Two-factor credit-card safety for online transactions

* Protecting against credit-card fraud online

A guest author writes: "The problem with incorporating a second factor in online credit-card transaction processing is the backend process. Changing the data formats would require millions of vendors to adapt the new process - so expensive that it's unlikely to be implemented. An interesting idea to overcome this massive redesign problem would be to include authenticating information for the transaction in the credit-card owner's name field."

My friend and colleague Jurgen Pabel was one of our first graduates from the Norwich University Master of Science in Information Assurance. He is an active participant in our alumni discussion group and a frequent and welcome correspondent. Here, I present his latest suggestions (entirely his with minor edits and additions).

* * *

Bank of America's SafePass program described in the Jan. 3 issue of this newsletter prompted the following proposition.

Just a few years ago every credit-card transaction was authenticated by two factors: the actual credit card (possession) and either the correct PIN or a valid signature (knowledge / capability). The Internet broke this security scheme in that it was no longer possible to verify the possession of the actual credit card.

Banks responded by adding the credit-card verification (CCV) numbers on the back of the cards, but if the card is stolen that doesn’t help stop fraud either.

Adding a second factor to the login process for online banking portals is a good measure to reduce the risks of unauthorized access through compromised credentials. The SafePass program introduces the customer's mobile phone as a second factor for authentication to Bank of America's online banking portal.

However, millions of credit-card users still depend solely on the secrecy of their credit-card information to guard them against online credit-card fraud. A new universal second factor would be useful, even though in most cases customers are liable only up to a certain amount in case of provable fraud; someone's got to pay the bill, and it isn’t the banks: it’s people who pay finance charges on late credit-card payments.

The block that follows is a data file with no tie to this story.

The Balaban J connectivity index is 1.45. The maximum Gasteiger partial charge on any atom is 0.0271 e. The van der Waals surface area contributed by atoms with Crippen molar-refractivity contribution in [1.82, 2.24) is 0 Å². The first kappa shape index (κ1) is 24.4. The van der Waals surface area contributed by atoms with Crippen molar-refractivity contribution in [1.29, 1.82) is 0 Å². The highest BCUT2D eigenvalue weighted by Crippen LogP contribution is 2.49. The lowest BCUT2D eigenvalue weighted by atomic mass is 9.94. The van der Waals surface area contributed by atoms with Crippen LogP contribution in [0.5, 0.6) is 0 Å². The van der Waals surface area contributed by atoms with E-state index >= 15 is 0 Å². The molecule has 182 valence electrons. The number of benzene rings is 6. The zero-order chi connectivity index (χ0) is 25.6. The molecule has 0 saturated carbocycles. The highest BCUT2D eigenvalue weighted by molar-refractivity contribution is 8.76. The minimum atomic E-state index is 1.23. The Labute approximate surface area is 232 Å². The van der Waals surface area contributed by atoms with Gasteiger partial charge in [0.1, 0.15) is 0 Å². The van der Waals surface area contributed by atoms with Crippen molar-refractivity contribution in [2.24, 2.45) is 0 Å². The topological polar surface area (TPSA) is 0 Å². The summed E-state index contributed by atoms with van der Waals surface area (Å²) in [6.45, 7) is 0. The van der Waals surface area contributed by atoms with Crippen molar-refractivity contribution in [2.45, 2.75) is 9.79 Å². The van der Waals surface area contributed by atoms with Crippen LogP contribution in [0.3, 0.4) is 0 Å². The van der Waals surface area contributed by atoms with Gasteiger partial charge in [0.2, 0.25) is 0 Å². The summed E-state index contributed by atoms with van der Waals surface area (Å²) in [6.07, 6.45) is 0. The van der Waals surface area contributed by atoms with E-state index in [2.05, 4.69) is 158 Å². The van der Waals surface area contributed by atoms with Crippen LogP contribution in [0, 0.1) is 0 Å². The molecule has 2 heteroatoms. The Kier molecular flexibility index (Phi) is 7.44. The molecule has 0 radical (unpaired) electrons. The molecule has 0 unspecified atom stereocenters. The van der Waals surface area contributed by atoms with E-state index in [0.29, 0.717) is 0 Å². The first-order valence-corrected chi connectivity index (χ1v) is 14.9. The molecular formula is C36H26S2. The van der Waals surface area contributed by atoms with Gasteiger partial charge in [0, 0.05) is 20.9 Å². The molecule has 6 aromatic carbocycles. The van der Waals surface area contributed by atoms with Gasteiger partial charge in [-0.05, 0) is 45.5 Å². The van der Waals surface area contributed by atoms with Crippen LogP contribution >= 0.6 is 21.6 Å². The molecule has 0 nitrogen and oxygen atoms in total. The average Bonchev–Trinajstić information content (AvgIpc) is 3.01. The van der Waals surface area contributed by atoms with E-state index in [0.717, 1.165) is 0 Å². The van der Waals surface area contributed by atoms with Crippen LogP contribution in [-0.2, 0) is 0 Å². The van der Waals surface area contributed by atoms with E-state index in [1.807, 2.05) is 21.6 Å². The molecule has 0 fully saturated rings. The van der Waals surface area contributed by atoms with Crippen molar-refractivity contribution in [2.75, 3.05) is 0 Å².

The problem with incorporating a second factor in online credit-card transaction processing is the backend process. Changing the data formats would require millions of vendors to adapt the new process - so expensive that it’s unlikely to be implemented. An interesting idea to overcome this massive redesign problem would be to include authenticating information for the transaction in the credit-card owner's name field.

Any bank issuing credit cards would be able to extend its transaction-authorizing process either to require the physical card to be present (swiped) or to require a one-time code to be included in owner's name field. These changes would not require any modifications outside of the issuing bank's infrastructure. The authenticating information might be transmitted via text-message to the customers mobile phone number - transforming the mobile phone into the second factor as in the SafePass program.

There are additional aspects to consider. First, there are going to be vendors with whom customers frequently execute online credit-card transactions, and they will want to be able to save their credit-card information in their customer profile at the vendors’ Web sites. It must therefore be possible for customers to mark certain vendors as trusted for transactions where the authentication information won’t have to be present in the name field.

Under this scheme, compromised credit-card records would pose a much lower threat of unauthorized charges to customers because they could not be used for most transactions, as they would contain no usable authentication information. The exception would be unauthorized charges with vendors the customer has marked as trusted, but vendors could employ mechanisms to either prevent or to detect such fraud - such as blocking deliveries to unauthorized addresses or requiring confirmation from the authorized e-mail accounts - and thus give customers reason to declare them as trusted with their bank.

A lot more nitty-gritty details would need to be worked out; for example, how do customers notify their bank that they are about to conduct a transaction and thus need a new one-time code? I welcome contacts from readers interested in pursuing discussions of these ideas. Please contact me via e-mail to discuss this and other solution alternatives. 

[MK adds: I’ll be happy to get a detailed proposal published.]

* * *

Jurgen Pabel, MSIA, CISSP, is a consultant with Akkaya Consulting Gmbh. He runs an interesting technical blog that often includes security topics. He last wrote for this column in 2006

Learn more about this topic

 
Join the Network World communities on Facebook and LinkedIn to comment on topics that are top of mind.

Copyright © 2008 IDG Communications, Inc.

IT Salary Survey: The results are in